A speaker box design that makes use of a port or Passive Radiator which allows the energy derived from the motion of the back of speaker cone to be redirected in such a way as to reinforce the front radiation. This smooths and extends the low frequency response, but the effect is sharply Rolled Off on the low end, as the port signal goes back out of phase with the front. The overall effect of this is to tune the bass response to a particular point on the lower end of the spectrum, below which it rolls off sharply.

BBE 1 & 2 Processing
A signal processing circuit that provides improvements in imaging and spatial realism by altering the frequency and phase characteristics of portions of the input signal.

Bel
Abbr. b, B Ten decibels. ( In honor of Alexander Graham Bell.) The Bel was originally a unit measure of the amount a signal dropped in level over a one-mile distance of telephone wire. See: decibel

Bessel Alignment
A particular crossover configuration which offers superior phase coherence in exchange for slightly lower output level match.Bessel: A design that places emphasis on phase and transient response over reducing ripple.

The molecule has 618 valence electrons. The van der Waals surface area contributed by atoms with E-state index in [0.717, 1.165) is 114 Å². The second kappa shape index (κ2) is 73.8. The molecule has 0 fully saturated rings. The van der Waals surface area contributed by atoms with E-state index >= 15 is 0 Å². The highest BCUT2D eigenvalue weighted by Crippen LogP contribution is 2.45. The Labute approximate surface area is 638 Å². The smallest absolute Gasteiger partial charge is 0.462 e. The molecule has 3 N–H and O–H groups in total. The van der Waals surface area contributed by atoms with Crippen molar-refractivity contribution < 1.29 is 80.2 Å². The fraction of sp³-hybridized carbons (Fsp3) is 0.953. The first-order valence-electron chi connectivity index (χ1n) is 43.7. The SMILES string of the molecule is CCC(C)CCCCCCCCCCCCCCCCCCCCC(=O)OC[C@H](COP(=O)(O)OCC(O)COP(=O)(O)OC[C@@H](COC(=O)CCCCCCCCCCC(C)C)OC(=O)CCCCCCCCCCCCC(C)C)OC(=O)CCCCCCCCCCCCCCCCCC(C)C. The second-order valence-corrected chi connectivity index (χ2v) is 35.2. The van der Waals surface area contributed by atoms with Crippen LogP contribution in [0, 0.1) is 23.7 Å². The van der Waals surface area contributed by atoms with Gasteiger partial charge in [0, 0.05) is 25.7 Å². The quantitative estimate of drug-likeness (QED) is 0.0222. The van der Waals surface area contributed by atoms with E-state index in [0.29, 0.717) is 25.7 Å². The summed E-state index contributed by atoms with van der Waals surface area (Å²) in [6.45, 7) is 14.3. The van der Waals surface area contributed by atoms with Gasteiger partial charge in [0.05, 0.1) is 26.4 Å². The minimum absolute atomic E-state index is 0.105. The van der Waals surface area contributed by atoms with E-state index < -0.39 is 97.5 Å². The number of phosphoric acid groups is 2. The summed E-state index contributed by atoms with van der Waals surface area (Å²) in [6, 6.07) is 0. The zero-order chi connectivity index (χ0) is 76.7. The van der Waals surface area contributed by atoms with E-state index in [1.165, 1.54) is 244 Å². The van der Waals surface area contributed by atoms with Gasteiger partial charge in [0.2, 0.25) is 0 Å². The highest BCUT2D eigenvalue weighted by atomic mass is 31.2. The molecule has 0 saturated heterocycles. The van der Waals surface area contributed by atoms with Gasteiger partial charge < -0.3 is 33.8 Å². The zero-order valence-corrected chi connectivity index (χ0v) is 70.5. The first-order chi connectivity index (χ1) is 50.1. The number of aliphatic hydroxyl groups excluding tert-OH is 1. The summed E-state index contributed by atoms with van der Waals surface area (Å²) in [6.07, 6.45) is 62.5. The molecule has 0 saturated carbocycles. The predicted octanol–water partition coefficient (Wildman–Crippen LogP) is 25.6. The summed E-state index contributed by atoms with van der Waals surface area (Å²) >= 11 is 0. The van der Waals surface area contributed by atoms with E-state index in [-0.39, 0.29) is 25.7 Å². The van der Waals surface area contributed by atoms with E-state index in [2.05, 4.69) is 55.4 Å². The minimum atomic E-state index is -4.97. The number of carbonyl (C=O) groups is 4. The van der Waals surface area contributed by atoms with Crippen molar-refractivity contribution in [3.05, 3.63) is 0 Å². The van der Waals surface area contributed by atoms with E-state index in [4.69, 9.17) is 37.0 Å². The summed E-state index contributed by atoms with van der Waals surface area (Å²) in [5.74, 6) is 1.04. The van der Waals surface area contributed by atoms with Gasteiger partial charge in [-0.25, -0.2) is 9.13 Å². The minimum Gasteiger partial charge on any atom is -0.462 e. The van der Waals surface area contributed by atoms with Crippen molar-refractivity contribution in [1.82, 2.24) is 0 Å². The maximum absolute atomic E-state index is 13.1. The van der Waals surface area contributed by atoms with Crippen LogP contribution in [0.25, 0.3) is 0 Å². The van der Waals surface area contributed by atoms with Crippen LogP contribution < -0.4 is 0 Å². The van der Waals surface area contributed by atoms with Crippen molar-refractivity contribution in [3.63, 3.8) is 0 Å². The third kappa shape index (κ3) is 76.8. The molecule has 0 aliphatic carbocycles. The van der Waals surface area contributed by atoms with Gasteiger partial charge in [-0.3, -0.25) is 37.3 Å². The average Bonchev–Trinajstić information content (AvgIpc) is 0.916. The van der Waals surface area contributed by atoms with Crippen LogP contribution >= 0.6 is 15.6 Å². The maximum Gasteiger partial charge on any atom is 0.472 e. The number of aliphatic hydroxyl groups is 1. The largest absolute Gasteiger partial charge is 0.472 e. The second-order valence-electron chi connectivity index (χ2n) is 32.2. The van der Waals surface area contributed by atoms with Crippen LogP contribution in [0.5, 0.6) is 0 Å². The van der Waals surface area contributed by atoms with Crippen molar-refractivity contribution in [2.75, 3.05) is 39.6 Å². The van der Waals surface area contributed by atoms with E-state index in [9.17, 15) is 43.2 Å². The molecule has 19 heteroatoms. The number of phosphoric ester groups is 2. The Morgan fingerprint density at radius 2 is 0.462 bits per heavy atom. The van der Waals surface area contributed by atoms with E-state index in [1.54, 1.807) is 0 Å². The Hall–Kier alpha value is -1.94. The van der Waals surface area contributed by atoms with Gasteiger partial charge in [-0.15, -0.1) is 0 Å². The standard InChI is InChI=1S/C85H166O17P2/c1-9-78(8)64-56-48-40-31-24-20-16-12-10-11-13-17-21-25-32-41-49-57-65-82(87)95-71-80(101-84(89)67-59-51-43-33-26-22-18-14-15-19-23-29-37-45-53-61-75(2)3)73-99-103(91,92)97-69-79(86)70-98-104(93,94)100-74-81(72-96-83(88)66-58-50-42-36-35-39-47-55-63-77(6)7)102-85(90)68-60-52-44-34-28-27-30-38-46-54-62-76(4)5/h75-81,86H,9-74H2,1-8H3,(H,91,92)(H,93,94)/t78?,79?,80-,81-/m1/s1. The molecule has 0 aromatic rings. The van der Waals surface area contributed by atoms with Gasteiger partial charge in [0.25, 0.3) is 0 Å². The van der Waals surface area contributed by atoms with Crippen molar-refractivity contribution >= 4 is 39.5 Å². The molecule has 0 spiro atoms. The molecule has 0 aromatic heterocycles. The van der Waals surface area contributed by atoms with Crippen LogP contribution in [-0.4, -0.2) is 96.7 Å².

Bi-Amplification
Some speaker systems with multiple drivers do not contain a crossover network, and they require a separate amplifier for each frequency range. The bi-amplified system still requires an active crossover network to send the proper frequency band to each amplifier and speaker, but it is in the circuit preceding the amplifier and speaker and does not handle the power output.

Bipolar Transistor
A older but still effectively used transistor type that contains two p or n junctions or diodes between two layers of opposite polarity material (emitter and collector) . In handling large power, mostly replaced by MOSFET types.

BL
(measured in Tesla meters) The product of a speaker driver’s gap flux density and the length of the voice coil conductor in the gap.

Blank Skip
A cassette feature that automatically detects blank areas of the tape over a set number of seconds in length and activates Fast Forward, until either the end of the tape, or audio information is reached.

BNC
A type of high precision connection often used in instrumentation and sometimes in digital audio. BNC connectors sometimes are used for digital connections such as from a CD Transport to the input of a DAC.

Boomy
Usually refers to excessivly reverberant bass response, or a peak in the bass response of a recording, playback, or sound reinforcement system.

Box